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The question in the title is subjective, but I suspect no. Hilbert's 10th is one of the most important, but also one of the most complex, results of the last century. The proof itself spans 21 years of research by 4 mathematicians. If the majority of the proof isn't "easy" from Davis's text, I don't know if we can hope for something simpler. ...


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A Mealy machine (and more generaly a subsequential transducer) is a FSM that preserves regularity, meaning that if $L$ is a regular language and $M$ is a Mealy machine, then $\varphi_M(L)$ is regular. A Turing machine can transform a regular language in a non-regular language. For example, it could turn $\{a^n\mid n\geqslant 0\}$ (which is regular) into $\{a^...


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I had a similar question once and thought that the K Framework would be a good place to start (I didn't pursue it). From https://experts.illinois.edu/en/publications/specifying-languages-and-verifying-programs-with-k: The K framework is designed to allow implementing a variety of generic tools that can be used with any language defined in K, such as parsers,...


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I think the issue might be in the difference between saying "M is the kind of machine that accepts $w$" and "I simulated M on w, and it accepted." The decider $R$ does not run $M_1$ on any particular input. $R$ just (somehow!) checks whether the language of $M_1$ is empty or not. We've defined $M_1$ so that its language will be empty if ...


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As has been commented above, decidability implies recursive enumerability - indeed, one of the standard exercises in any computability theory book is proving that a set is decidable iff it is both r.e. and co-r.e. (note that "decidable," "recursive," and "computable" are all synonyms). So no, a fortiori there are no decidable ...


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The language is the set of all strings $M_1\#M_2$ where $M_1$ and $M_2$ are descriptions of Turing machines, and those machines have the property that $M_1(x)$ runs for more steps than $M_2(x)$ on every input $x$. Given a string $M_1\#M_2$, it is undecidable whether the string is in the language; that is, whether $M_1$ and $M_2$ are machines such that $M_1(...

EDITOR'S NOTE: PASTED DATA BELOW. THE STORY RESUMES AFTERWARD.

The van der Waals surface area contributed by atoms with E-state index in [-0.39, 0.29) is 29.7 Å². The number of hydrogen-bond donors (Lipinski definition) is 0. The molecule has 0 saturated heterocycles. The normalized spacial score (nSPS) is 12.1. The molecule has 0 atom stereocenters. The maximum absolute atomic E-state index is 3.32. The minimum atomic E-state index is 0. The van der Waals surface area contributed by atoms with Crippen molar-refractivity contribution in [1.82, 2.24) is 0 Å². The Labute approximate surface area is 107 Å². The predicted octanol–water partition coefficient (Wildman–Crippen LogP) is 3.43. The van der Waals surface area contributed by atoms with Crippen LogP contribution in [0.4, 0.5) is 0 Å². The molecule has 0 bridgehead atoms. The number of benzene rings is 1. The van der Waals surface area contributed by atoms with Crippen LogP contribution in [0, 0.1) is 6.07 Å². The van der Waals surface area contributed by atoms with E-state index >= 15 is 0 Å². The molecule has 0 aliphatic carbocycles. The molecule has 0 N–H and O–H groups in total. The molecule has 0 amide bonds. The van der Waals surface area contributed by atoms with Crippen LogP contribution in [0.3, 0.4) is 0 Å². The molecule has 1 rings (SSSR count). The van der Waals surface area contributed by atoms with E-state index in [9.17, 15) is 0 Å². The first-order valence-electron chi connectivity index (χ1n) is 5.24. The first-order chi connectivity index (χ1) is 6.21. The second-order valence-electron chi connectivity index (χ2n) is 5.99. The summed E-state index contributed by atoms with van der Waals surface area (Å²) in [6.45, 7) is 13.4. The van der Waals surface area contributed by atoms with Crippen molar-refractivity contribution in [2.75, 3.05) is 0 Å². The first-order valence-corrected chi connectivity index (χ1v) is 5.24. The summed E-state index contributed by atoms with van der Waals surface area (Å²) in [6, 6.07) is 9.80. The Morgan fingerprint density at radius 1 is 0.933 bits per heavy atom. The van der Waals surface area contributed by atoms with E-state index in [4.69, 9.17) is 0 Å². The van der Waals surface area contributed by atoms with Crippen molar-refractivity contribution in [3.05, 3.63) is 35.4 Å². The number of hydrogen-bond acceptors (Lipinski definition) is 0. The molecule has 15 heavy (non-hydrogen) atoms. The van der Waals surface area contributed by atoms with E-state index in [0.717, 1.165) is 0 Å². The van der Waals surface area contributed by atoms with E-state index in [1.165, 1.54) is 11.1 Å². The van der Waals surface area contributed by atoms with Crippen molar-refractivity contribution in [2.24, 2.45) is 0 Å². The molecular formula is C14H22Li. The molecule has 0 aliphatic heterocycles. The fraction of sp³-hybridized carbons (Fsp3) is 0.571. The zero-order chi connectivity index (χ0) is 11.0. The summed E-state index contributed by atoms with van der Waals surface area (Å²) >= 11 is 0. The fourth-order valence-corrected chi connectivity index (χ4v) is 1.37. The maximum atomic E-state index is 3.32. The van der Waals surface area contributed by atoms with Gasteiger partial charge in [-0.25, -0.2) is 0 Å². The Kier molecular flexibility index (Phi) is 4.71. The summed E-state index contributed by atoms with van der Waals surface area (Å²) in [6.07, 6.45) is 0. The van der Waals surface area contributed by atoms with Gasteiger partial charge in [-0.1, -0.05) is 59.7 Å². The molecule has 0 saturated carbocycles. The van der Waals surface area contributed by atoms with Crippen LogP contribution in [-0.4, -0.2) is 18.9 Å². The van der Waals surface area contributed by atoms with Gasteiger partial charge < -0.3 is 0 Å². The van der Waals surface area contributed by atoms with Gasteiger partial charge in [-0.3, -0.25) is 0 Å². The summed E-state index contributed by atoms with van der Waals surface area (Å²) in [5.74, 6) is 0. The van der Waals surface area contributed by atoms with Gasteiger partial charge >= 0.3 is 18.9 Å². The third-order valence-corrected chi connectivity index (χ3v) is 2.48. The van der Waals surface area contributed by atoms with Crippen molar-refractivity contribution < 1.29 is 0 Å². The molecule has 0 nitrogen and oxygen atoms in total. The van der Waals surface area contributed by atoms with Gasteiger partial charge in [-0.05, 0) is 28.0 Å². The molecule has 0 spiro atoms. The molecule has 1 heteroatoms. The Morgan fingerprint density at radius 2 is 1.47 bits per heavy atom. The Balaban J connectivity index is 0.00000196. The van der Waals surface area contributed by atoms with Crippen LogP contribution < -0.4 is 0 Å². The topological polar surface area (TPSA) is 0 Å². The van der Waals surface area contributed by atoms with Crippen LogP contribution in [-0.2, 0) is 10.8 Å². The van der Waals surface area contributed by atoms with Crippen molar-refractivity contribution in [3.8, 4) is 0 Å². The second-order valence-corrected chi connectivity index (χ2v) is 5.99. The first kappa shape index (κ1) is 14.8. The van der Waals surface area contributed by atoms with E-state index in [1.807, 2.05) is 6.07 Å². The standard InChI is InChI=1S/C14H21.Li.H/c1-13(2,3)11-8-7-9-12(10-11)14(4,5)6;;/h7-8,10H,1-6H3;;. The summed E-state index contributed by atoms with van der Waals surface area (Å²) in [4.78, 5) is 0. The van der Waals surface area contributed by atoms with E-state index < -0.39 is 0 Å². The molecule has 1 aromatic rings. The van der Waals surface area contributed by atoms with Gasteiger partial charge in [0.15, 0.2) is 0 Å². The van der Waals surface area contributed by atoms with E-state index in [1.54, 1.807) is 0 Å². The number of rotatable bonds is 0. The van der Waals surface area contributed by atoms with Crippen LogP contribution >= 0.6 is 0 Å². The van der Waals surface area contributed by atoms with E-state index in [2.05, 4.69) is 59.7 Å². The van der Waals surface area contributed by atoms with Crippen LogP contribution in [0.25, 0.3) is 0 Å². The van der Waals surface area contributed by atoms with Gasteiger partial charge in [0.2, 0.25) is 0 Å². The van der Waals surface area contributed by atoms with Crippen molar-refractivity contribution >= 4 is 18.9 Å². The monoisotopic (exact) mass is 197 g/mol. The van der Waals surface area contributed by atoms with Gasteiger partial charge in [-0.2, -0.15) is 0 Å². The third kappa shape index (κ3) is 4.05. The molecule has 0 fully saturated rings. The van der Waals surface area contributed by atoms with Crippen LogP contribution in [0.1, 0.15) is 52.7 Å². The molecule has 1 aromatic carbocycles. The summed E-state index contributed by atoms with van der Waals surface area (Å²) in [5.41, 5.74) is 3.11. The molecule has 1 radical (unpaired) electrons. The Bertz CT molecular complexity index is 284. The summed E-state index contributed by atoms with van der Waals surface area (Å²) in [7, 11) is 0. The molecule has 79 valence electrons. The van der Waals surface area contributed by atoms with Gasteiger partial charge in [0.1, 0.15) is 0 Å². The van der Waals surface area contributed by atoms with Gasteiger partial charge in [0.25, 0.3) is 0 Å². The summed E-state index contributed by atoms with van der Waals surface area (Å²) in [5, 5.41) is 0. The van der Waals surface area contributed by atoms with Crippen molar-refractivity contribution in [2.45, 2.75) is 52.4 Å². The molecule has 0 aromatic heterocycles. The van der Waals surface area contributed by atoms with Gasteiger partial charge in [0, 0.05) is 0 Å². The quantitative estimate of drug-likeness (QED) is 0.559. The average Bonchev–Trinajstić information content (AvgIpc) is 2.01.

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This is an interesting exercise. All variables are non-negative integers. Since $f(x+1)\lt x+1$ for all $x$, for any fixed $x$, the sequence $x, f(x), f(f(x)), \cdots$ will reach $0$ at some term. Let the index of first $0$ in that sequence be $f'(x)$, i.e., $$f'(x)=\min_{t\le x}\left({(f^t)(x)=0}\right).$$ In particular, $f'(0)=0$ since $f^0(x)=x$. Here is ...


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Trying to answer the many questions you have here to the best of my ability: what is R(M)? They say it is representation of turing machine but what is it exactly? Is it tuples of turing machine? It is some representation of some Turing Machine $M$. The exact format of the representation is not important for this proof, just that it unambiguously specifies ...


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If $f:\Sigma^* \to \Sigma^*$ is function, and $\exists$ a Turing machine which on the input $w\in\Sigma^*$ writes $f(w)$, $\forall w\in\Sigma^*$, then we call $f$ as computable function. What is a computable function? To generalize the above notion of computable function as much as possible anything that applies an algorithm to an input deriving an output is ...


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I think the crux of the problem is this: Consider an arbitrary BlooP program. It may contain no loops. It may contain one or more loops in sequence, where the body of each loop has no loops. It may contain one or more loops with sub-loops. It may contain loops within loops within loops. ... It may contain an arbitrary number of nested loops. Now ...


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Program 2 can be a FlooP interpreter. When started in a state in which the source code of a FlooP program is in internal memory, it will execute it. It can do this by keeping its internal memory subdivided into three parts: The FlooP program's source code (represented as a sequence of numbers according to some representation you have chosen, e.g. ASCII, or ...


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Great question! You are wondering how "to write a program that simulates a different program whose code it is given as input". That kind of program can be roughly understand as "an interpreter of a language." For example, the Python interpreter, i.e., python.exe (together with supporting libraries ) can read a Python program and execute ...


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Hint: take $A=\emptyset$ and some $B\in R\setminus P$ where $R$ is the set of all recursive languages.


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I think you got yourself a bit confused. If $A \le_p B$ there there is a polynomial-time computable function $f$ that maps instances (not deciders) of $A$ into instances of $B$ such that $x \in A \iff f(x) \in B$. This means that $x$ is a yes-instance of $A$ if and only if $f(x)$ is a yes instance of $B$. Notice how this definition does not involve ...


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